The A's recently discussed the reasons for having Esteban Loaiza over Rich Harden starting the very large Game 2. When it came down to it, the A's said something like, "Loaiza is much more of a known quantity." That makes sense as Harden was uneven in his return to the mound for the A's, understandably so considering his missed the majority of the year.
Here's where the disconnect comes in. At least for me. The A's made the choice that instead of Danny Haren, who was arguably the second best pitcher on the staff for all of 2006, they wanted to go with the unknown quantity for Game 3. Now don't get me wrong, I think these decisions are fine and I'm pretty sure that the A's have Haren only going once in this series in large part because the Tigers have a lot of home run hitters and Haren is prone to giving up long balls. But at the same time, Haren is also a guy who can strike a lot of guys out (176 Ks, most on the staff). The Tigers are a team that strikes out quite a bit, though you wouldn't know it from last night. Haren did struggle this year against the Tigers with an 0-1 record in two starts and a 5.54 ERA, but Loaiza also struggled, making two starts and finishing with an 0-1 record and an 8.00 ERA.
So the thought process puzzles me in that you have a much lesser known quantity than Haren pitching on Friday night. How do you reconcile the two except for the fact that Haren is prone to giving up the long ball? My simple answer would probably be that the A's are willing to gamble on a pitcher who can dominate and doesn't give up a lot of home runs even if he might walk a few people because that doesn't play to the Tigers strength. Not only that, but Harden, as has been mentioned many times, is Canadian and the temperature in Detroit on Friday will apparently resemble the British Columbian existence Rich grew up with.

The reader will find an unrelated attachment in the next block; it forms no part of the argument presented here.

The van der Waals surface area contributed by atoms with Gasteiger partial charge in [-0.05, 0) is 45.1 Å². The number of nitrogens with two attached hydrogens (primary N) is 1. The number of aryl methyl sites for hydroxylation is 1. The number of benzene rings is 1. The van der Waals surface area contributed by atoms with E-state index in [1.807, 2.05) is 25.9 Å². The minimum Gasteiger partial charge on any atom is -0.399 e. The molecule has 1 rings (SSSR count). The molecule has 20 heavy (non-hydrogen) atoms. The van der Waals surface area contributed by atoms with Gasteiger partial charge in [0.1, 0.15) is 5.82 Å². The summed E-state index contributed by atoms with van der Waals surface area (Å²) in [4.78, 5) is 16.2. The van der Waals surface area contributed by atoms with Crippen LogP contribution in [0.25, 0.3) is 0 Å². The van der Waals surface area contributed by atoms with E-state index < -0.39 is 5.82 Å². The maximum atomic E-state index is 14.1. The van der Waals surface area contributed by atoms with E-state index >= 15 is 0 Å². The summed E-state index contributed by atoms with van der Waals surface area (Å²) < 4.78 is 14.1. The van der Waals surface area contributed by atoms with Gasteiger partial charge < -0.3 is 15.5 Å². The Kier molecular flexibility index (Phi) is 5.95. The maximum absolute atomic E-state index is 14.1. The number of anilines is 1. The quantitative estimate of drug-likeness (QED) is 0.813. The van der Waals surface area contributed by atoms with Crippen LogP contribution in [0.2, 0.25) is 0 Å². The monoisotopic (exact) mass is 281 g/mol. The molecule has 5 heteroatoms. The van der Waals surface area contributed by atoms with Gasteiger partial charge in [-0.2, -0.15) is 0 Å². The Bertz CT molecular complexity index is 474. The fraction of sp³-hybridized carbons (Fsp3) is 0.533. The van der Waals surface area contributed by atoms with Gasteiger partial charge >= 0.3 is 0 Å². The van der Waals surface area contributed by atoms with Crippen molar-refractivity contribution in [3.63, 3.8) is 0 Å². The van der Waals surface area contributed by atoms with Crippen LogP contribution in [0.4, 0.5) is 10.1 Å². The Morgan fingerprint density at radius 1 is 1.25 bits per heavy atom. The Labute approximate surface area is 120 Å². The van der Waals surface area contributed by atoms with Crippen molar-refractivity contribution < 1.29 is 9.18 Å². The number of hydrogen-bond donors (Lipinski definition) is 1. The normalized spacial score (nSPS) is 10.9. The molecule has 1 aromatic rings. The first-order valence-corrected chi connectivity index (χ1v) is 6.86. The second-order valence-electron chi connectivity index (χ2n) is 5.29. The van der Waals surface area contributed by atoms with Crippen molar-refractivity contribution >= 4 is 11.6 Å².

Ultimately, it wouldn't make much sense for the A's to have got Harden ready for the postseason if they weren't going to use the weapon. I'm just really surprised that Loaiza won out over Haren in terms of making two starts. Then again, I don't know about you but if it comes to a Game 7, I'd rather have Haren waiting in the wings if Harden struggles than Loaiza.
Maybe that's just me. You don't gamble with Loaiza but then you come back in Game 3 and gamble with the guy who only made three starts down the stretch, one of them awful.
A decision that continues to baffle me is not starting Bobby Kielty last night. Kielty is a lefty-hammering machine. I know you need the defense, but truthfully, the A's need help offensively given their pitiful performance in the postseason so far. I understand the prevailing attitude by Macha is that Kotsay is the veteran of many seasons and that he deserves to be out there, but managers are paid to make these tough decisions and sitting players down. We're trying to win a championship here, folks. We need to go with our stock lefty-facing lineup in the most important games, feelings be damned. And I love Kotsay...he and Chavez are my favorite A's position guys. But I just don't think he should've been in there. Would it have ultimately made a difference? Maybe...maybe not. But it's the manager's responsibility to set the team up for victory and in my opinion, that wasn't done last night.
Regardless, I'll actually be attending the game tonight and I'm heading out in a few hours, so I leave you in the trusted hands of Nico for the rest of the day.